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1967: Sunshine Tomorrow is a two-disc archival examination of the post-Smile era, compiling over five dozen unreleased tracks from that culturally important year, and though the offering seems quite tantalizing, in fact, the whole package is largely up, save for one major, major flaw.
1967: Sunshine Tomorrow begins with a thorough examination of the Wild Honey era. First up is the very first true stereo mix of the entire album, and this remix is simply amazing. The album was already a near-perfect record, and this clean-up job only proves the point. Songs like “Darlin’,” their fantastic cover of Stevie Wonder’s “I Was Made To Love Her,” and “Here Comes The Night” shimmer and shine bright, fantastic songs fifty years ago, and still fantastic fifty years later. What’s worth noting about Wild Honey was that in their own way, they were the first pre-psychedelic era rock band to disown their lofty, overwrought psychedelic recordings in favor of scrappy, stripped-down material consider: The Beatles would follow up Sgt. Pepper’s Lonely Hearts Club Band with The Beatles; The Rolling Stones would follow up Their Satanic Majesty’s Request with Beggars Banquet, while Bob Dylan would follow up Blonde on Blonde with John Wesley Harding. Coincidence? Perhaps.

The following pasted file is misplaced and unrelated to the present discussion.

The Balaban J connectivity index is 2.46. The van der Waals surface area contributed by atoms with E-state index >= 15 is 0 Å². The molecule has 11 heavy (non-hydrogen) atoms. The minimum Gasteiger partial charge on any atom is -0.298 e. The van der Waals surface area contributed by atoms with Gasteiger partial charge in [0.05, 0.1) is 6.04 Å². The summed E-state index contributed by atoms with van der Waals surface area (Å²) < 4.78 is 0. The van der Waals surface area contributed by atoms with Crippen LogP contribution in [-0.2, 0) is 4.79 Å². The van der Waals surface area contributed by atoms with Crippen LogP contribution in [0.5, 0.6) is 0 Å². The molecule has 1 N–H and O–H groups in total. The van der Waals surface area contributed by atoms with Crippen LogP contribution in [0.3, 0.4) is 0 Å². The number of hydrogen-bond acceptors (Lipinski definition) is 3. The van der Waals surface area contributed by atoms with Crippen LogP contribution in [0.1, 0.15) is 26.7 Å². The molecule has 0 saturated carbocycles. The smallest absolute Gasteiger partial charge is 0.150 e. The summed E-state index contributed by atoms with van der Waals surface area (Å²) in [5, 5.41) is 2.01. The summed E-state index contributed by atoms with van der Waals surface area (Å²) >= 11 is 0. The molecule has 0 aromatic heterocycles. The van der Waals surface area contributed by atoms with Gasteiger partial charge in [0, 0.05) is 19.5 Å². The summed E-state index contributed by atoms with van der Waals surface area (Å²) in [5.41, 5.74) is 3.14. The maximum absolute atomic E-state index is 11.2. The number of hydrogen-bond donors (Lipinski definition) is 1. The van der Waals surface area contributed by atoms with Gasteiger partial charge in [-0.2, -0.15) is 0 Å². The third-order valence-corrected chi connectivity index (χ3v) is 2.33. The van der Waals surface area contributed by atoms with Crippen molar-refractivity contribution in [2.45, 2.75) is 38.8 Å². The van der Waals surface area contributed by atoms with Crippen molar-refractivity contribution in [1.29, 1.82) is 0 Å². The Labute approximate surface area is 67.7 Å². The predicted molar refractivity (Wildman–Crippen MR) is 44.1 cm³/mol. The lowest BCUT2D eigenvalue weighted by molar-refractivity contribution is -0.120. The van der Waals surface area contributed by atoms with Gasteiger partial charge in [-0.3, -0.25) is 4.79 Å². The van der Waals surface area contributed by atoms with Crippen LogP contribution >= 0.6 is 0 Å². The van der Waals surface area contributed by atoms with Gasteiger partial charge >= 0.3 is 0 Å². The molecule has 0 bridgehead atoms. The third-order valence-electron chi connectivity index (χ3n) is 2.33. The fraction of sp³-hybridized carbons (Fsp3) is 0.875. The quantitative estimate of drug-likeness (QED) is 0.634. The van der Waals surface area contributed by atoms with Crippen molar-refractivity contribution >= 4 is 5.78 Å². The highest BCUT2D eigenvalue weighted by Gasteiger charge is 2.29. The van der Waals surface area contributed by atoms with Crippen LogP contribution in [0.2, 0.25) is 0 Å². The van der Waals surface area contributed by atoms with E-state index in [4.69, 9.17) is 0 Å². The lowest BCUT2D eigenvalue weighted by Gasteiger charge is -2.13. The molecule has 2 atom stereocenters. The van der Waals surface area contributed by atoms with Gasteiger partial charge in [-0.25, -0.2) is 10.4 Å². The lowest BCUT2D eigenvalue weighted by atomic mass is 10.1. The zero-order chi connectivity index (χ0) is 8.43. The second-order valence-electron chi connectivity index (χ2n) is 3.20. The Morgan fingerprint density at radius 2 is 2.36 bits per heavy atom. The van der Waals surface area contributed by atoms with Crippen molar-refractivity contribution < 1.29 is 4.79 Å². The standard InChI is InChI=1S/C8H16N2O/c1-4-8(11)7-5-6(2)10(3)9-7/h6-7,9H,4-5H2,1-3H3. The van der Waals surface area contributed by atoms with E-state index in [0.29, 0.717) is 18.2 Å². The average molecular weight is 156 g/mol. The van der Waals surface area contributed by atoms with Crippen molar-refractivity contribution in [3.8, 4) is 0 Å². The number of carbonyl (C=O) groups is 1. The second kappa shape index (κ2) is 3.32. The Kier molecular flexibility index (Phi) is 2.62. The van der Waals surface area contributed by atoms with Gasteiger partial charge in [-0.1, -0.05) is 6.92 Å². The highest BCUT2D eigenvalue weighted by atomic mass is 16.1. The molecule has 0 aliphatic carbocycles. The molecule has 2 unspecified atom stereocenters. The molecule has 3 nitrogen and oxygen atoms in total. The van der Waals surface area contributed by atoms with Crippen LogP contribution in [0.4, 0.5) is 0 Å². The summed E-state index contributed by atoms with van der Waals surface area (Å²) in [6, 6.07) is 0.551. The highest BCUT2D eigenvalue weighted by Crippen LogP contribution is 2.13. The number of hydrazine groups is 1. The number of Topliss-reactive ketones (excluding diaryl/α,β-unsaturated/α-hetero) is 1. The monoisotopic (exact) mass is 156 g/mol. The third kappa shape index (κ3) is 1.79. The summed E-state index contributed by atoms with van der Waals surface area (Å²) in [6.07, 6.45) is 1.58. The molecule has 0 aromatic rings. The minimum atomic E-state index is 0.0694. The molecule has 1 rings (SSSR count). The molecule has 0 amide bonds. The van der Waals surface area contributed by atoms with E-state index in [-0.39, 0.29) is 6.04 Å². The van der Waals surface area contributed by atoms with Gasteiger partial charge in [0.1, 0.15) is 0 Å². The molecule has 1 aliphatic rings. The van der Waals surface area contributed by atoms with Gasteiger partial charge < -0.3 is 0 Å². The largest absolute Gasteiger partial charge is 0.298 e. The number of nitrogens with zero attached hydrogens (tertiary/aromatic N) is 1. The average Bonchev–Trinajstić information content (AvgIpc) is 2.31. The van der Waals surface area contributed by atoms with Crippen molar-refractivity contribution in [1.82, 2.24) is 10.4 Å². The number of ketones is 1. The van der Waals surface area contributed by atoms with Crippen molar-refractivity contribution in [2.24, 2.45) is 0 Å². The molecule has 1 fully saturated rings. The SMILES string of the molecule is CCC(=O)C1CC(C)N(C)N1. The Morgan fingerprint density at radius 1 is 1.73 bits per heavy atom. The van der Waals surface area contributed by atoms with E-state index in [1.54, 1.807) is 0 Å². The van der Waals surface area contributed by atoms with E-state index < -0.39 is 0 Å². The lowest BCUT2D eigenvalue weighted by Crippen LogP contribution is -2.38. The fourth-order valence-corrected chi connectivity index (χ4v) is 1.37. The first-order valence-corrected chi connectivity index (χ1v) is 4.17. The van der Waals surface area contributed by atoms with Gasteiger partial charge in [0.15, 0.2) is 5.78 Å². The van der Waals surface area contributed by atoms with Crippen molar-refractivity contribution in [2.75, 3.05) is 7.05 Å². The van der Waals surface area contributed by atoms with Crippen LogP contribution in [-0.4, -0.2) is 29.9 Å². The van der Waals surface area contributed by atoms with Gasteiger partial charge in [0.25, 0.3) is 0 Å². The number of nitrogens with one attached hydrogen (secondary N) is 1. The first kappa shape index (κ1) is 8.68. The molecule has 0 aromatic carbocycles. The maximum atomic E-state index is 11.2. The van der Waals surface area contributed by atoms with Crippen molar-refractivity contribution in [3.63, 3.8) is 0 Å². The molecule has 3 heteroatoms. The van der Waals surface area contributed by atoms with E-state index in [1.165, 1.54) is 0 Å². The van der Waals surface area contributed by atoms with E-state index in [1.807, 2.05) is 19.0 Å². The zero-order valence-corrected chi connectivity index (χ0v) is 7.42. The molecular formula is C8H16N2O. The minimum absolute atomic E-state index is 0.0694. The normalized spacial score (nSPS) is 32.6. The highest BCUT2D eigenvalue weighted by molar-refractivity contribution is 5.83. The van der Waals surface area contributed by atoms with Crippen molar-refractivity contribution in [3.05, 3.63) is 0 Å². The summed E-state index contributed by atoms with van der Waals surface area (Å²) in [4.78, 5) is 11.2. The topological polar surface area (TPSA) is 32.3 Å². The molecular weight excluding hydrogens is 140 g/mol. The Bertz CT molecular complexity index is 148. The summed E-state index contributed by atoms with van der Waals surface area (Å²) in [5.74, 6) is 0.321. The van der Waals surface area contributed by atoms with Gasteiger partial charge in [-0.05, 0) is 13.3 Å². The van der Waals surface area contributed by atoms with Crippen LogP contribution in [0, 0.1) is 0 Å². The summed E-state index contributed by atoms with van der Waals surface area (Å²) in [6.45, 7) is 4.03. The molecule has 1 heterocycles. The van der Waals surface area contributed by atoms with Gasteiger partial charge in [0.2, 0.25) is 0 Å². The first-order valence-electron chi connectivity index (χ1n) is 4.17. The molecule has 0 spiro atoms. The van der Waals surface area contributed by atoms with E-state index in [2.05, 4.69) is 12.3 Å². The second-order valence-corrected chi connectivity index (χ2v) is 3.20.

Though Wild Honey was recorded and written quickly, there were several ideas that were left over for later, and the outtakes featured here are equally of high quality. “Cool Cool Water” would appear on Sunflower, but this early version is the first iteration of it, taken as it was from the aborted Smile sessions. “Time To Get Alone” would appear on 20/20, and this version was offered to the band Redwood, who would become Three Dog Night. It’s not as polished as the version the band would release two years later, but it’s still quite lovely, while the run-through of ‘Can’t Wait Too Long” is a bit grittier than the versions that have appeared before. Alternate versions and rehearsal montages of Wild Honey tracks also offer a nice peek into the creative process; the hilarious “Mama Says” highlights show just how silly Brian could be, as he gets the band to sing “Poof” as the way to conclude the album.